Warning: As is with episodic reviews, I’ll warn you now that I’ll be diving into a few spoilers from the first episode of Life is Strange. If you haven’t had a chance to check it out, finish it off before reading this review. I don’t want to spoil anything for you!
Dontnod’s episodic series suffered a slight tangle when it was delayed a few weeks ago, altering the six week release schedule they’d previously promised. Fortunately though, the second episode of Life is Strange delivers, continuing on with the mystery surrounding Arcadia Bay, Max’s friends and ending on a big moment that’ll shape the destiny of your own playthrough depending on your perceptions and actions.
Episode Two, titled Out Of Time, focuses on character building and utilising Max’s rewind ability to facilitate the oncoming pressures Life is Strange will be hurling at you. It certainly doesn’t falter in its attempt to keep the story progressing, but it doesn’t really push on with what we were left with at the end of the first episode. I wanted to find out more about the storm approaching Arcadia Bay, but information only came in the way of a few visions and that was it. This didn’t necessarily hurt the episode, instead having the focus shift towards further developing the characters, facilitating their decisions and how they perceive Max’s actions.
One of the best parts about Episode Two is the way it clearly takes your choices into account when determining the way others interact with you. Kate’s interactions throughout the episode are the most poignant considering the way she was treated in Chrysalis and how you dealt with it. After being harassed by Chloe’s father-in-law, tormented by the others and depending on the way you dealt with the situations presented, she’ll take you on about your choices and how it’s affected her wellbeing. If anything, Kate is the main focus in Out of Time, and your choices surrounding her will play an important role later on.
As well as having a focus on Kate and her increasingly worrying times at Blackwell Academy, you’ll meet a couple of new faces and engage in interactions that will determine consequences further down the line. I liked the new characters introduced, and whilst they played a minor part in the proceedings, they enabled the story to become more fleshed out and create a believable, living world. Like the first episode, you’re given a bit of time to roam Arcadia Bay and talk to a handful of other characters that share various stories about the city, the people, and their own problems they’re facing if you want. I noticed that I spent a lot more time this time around investigating everything I could before progressing on with the story, which made the episode feel more open and enjoyable.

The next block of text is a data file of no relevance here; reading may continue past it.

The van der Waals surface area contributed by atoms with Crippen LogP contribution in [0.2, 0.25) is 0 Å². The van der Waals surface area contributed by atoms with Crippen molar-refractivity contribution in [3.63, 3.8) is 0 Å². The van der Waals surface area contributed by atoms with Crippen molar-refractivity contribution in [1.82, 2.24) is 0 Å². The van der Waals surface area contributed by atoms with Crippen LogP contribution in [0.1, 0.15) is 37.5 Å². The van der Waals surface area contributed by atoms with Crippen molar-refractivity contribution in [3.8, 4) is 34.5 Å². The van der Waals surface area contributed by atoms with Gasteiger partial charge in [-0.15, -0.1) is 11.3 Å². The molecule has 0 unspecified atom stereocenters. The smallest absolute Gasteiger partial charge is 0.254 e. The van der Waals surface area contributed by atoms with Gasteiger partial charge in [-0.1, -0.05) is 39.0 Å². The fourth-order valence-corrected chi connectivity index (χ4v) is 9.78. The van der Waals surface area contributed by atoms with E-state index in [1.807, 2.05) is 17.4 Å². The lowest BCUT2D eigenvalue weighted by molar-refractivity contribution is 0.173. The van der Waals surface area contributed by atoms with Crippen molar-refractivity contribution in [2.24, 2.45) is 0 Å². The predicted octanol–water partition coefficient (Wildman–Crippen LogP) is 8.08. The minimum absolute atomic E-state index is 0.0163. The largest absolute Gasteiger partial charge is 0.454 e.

“Unlike Telltale’s The Walking Dead or The Wolf Among Us, knowledge of the setting and particular notions of a character can be the deciding factor between life and death.”
Above all else, Episode Two of Life is Strange really pushes a single point – investigate everything you can. Unlike Telltale’s The Walking Dead or The Wolf Among Us, knowledge of the setting and particular notions of a character can be the deciding factor between life and death. Rushing through the episode without investigating objects and speaking with characters will not only be detrimental to your enjoyment of the episode and the world it has crafted, but it’s also a costly mistake that can prove catastrophic. I was impressed with how Dontnod pushed me in terms of remembering such finite details to use later on in the episode, and that’s one of the biggest reasons as to why Life is Strange is very different from other titles like it.
As Life is Strange is an episodic series developed on the same engine, nothing in the way of graphics or presentation has changed – everything is still the same and runs smoothly without any problems to note. As well as that, the excellent sound design and soundtrack return in Episode Two with tracks from Alt-J and Syd Matters being the standouts. I really like the way Life is Strange handles its music choices, as it compliments the tone of the game with aplomb while accentuating Max’s character and how she perceives the world around her.
Episode Two of Life is Strange isn’t as strong as Episode One because of the change in focus, but that’s not to say it’s a bad episode by any means. I was disappointed with the way it falters in shedding more light on the storm situation — which I still assume is the overarching plot that will connect the five episodes — but it does make up for that by giving you time to engage in Arcadia Bay and its inhabitants. The writing is quite good, albeit quite cheesy now and again, and the way the choices from the first episode carry over with such a big effect bodes well for the future. I’m excited to see what happens in the third episode of Life is Strange and how it will start branching out after the excellent final act in Out of Time. Dontnod’s episodic tale continues to impress, and Episode Two is a solid entry in the series.
Developer: DONTNOD Entertainment
Publisher: Square Enix
Platforms: PS3, PS4 (Reviewed), Xbox 360, Xbox One, PC
A review code of the game was provided by the publisher.